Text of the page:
4 things all beginners should do to start a fitness routine

4 things all beginners should do to start a fitness routine

*collaborative post* 

In January 2021, when we were living through the worst covid lockdown of them all, I did a 30 day yoga challenge. I had been inconsistently practicing yoga for years but had never managed to create a regular fitness routine. Now, over 18 months later, I practice yoga every day. I roll my mat out every day of the week without fail, but it took a long time to get to this point. If you are looking to start your own fitness routine, this guest post is full of excellent advice for beginners. 

4 things all beginners should do to start a fitness routine

If you’re looking to get fit, it’s important to start with a solid foundation. You need to assess where you are now, define your fitness goals, and then create a plan based on those factors. If you’re unsure where to begin, here are three suggestions for getting started:

Assess your current fitness level.

Before starting any exercise program, assessing your current fitness level is important. This is not only because you’ll know where you are and what to expect but also because it will help inform your future goals and motivate you along the way. In addition, if someone has never worked out, they will have a different experience than someone who has been exercising consistently for months or years. 

This can be particularly important if you’re working with a personal trainer who won’t know how much exercise is too much until they’ve seen how far along in their journey they are. So knowing where your body is now giving them an idea of where they’d like their client’s body to go.

Define your goal for starting a new fitness routine.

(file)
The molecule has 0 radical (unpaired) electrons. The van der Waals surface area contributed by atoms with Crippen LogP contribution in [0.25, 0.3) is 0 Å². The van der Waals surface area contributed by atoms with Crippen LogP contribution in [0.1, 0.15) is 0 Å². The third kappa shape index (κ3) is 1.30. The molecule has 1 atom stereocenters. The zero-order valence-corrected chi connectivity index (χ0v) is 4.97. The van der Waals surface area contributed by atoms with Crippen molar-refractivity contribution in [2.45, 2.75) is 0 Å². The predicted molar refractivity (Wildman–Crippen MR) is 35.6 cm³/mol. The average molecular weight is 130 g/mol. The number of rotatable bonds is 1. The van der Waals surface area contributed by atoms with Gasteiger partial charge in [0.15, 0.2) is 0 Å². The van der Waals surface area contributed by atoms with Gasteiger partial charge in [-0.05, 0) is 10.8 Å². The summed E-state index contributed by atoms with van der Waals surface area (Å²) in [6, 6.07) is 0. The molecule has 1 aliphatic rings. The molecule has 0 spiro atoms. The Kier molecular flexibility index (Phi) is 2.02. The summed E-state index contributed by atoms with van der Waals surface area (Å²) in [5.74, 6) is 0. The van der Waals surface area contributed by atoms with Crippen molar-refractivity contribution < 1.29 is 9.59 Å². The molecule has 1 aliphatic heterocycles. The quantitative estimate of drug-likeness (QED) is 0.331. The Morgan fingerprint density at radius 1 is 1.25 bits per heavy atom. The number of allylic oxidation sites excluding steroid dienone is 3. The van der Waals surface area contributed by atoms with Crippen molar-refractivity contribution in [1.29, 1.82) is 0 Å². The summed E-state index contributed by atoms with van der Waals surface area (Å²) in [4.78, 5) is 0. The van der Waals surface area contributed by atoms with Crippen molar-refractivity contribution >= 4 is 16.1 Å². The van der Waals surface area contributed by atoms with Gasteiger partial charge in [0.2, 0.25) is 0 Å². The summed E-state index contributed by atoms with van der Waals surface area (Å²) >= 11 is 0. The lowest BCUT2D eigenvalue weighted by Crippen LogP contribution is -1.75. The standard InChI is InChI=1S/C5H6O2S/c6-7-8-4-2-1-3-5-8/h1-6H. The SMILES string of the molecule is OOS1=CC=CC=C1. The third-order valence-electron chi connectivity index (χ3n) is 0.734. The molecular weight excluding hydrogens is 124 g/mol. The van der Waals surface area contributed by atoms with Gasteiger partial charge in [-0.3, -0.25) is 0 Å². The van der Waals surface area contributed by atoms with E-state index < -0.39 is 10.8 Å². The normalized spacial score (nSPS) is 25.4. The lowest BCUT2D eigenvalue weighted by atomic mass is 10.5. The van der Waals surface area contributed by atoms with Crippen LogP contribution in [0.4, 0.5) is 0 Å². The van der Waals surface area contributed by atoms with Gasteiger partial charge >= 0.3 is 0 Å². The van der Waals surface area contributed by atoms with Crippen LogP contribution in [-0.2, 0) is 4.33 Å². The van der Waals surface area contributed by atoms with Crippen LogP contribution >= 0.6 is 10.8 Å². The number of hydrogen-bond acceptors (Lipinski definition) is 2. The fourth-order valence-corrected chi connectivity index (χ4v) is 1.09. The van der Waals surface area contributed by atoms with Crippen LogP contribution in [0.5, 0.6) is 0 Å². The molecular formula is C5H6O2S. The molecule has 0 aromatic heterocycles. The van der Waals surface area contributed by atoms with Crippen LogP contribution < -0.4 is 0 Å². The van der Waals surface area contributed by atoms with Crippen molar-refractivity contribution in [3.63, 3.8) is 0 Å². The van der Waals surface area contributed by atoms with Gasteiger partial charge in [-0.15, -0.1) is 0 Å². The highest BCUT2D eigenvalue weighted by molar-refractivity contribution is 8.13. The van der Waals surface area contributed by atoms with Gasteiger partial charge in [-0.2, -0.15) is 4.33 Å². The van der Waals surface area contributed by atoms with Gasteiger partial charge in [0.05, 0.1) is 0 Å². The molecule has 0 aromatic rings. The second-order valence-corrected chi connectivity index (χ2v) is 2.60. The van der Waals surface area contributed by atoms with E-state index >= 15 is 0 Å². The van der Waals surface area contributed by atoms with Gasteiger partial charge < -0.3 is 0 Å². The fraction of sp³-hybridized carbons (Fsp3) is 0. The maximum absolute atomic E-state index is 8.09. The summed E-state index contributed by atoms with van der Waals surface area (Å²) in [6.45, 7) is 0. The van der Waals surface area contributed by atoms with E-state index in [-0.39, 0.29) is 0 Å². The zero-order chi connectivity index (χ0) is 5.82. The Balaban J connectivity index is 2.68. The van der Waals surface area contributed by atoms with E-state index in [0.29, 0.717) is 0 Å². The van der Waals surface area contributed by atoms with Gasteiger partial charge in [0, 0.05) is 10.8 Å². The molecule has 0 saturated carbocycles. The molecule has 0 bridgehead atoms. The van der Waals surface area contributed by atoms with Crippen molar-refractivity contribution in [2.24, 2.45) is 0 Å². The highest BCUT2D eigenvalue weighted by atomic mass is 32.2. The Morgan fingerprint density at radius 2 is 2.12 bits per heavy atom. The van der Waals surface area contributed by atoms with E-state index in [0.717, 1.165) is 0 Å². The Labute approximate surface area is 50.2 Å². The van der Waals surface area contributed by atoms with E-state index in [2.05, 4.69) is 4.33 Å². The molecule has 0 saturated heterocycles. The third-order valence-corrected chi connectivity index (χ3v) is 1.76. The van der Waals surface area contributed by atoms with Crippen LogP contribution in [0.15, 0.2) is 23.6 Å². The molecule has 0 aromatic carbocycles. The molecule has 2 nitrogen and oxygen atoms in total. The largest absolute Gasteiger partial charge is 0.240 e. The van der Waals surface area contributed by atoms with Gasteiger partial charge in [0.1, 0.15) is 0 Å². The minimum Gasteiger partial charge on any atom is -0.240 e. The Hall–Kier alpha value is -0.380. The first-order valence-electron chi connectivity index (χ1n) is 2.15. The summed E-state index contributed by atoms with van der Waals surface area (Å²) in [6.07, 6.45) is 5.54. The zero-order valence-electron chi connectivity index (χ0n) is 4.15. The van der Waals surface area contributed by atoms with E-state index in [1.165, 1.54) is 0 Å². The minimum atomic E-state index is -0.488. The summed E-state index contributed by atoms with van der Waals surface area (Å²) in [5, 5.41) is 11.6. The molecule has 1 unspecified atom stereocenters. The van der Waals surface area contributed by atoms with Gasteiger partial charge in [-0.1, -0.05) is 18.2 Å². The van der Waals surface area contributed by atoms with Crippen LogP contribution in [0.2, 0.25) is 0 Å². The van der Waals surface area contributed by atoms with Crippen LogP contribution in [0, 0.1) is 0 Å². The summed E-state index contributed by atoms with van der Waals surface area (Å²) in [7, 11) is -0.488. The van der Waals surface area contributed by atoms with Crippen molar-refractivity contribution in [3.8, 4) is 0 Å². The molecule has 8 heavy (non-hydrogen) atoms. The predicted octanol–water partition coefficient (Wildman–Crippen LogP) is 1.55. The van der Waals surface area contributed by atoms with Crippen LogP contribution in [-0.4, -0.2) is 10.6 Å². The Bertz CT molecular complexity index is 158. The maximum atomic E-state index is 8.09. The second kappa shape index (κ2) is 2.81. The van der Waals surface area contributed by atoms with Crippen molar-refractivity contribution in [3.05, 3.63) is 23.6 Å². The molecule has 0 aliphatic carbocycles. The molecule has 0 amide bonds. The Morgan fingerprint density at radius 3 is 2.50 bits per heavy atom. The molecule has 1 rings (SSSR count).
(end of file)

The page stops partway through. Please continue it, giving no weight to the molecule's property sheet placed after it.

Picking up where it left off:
You should define your goals. For example, maybe you want to lose 10 pounds, or maybe you want to run a marathon. The important thing is that you set out with a clear objective in mind.

When setting goals, it’s important not to get too ambitious or unrealistic—for example, if running a marathon is something that interests you but could never realistically happen for any number of reasons. If you don’t have the money or time to train as hard as it would take, don’t focus on that goal.

fitness routine

Start your routine small and slowly add to it. 

The next thing you need to do is start small. It’s much better to build up your routine slowly than to jump into a huge workout and end up hurting yourself.

Start with a few minutes of physical activity, and add a few minutes each week until you reach your goal. If you’re new to exercise, start with a shorter warm-up period (five minutes) before moving on to your main routine.

Make sure that whatever exercises or movements you choose are easy enough for you so that they don’t cause any injuries while giving your body time to get used to the new activity. If you need a little help with adding more to your workout, you’ll need the support of a certified personal fitness instructor (you can learn more about different certifications here) who may be able to give you the support you need. 

Make sure you’re getting enough rest between workouts.

You don’t want to overdo it. Rest is just as important as exercise, especially when you’re just starting. If you don’t give your body time to recuperate between workouts, chances are good that you’ll end up fatigued and injured—and that’s not what we’re going for here!

You probably already know this, but it bears repeating: rest is crucial if you want to avoid injury while exercising. The muscles need time to repair themselves and build back up to support more weight in each successive workout. Without adequate recovery time between workouts, the risk of injuries increases exponentially, so you’ll have less motivation and energy for your next workout.

By allowing yourself enough rest between workouts, your body can recuperate from the previous session to perform even better next time. This also gives your muscles more opportunity for growth, meaning more significant gains. In addition, it allows them more recovery time around which new muscle fibers can form themselves into larger masses capable of supporting heavier weights with greater ease.



Leave a Reply

Your email address will not be published. Required fields are marked *

CommentLuv badge